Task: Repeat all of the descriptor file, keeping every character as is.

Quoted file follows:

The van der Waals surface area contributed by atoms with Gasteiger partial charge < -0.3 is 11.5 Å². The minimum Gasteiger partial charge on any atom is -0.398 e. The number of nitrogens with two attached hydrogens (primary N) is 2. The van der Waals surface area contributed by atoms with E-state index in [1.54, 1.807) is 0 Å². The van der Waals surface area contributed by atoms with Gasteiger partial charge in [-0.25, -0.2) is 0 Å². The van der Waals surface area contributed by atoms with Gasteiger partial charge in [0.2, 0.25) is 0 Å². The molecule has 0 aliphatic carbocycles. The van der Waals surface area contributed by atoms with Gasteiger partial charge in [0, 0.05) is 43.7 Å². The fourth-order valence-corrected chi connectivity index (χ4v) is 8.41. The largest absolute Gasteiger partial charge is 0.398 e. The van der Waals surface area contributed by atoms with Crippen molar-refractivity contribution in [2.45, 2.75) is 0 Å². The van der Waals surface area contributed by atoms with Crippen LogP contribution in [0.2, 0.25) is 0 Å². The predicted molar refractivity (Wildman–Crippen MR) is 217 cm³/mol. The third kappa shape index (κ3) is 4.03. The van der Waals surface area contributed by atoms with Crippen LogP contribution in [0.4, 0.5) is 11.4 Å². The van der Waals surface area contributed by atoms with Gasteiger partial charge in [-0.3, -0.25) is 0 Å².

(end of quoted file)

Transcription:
The van der Waals surface area contributed by atoms with Gasteiger partial charge < -0.3 is 11.5 Å². The minimum Gasteiger partial charge on any atom is -0.398 e. The number of nitrogens with two attached hydrogens (primary N) is 2. The van der Waals surface area contributed by atoms with E-state index in [1.54, 1.807) is 0 Å². The van der Waals surface area contributed by atoms with Gasteiger partial charge in [-0.25, -0.2) is 0 Å². The van der Waals surface area contributed by atoms with Gasteiger partial charge in [0.2, 0.25) is 0 Å². The molecule has 0 aliphatic carbocycles. The van der Waals surface area contributed by atoms with Gasteiger partial charge in [0, 0.05) is 43.7 Å². The fourth-order valence-corrected chi connectivity index (χ4v) is 8.41. The largest absolute Gasteiger partial charge is 0.398 e. The van der Waals surface area contributed by atoms with Crippen molar-refractivity contribution in [2.45, 2.75) is 0 Å². The van der Waals surface area contributed by atoms with Crippen LogP contribution in [0.2, 0.25) is 0 Å². The predicted molar refractivity (Wildman–Crippen MR) is 217 cm³/mol. The third kappa shape index (κ3) is 4.03. The van der Waals surface area contributed by atoms with Crippen LogP contribution in [0.4, 0.5) is 11.4 Å². The van der Waals surface area contributed by atoms with Gasteiger partial charge in [-0.3, -0.25) is 0 Å².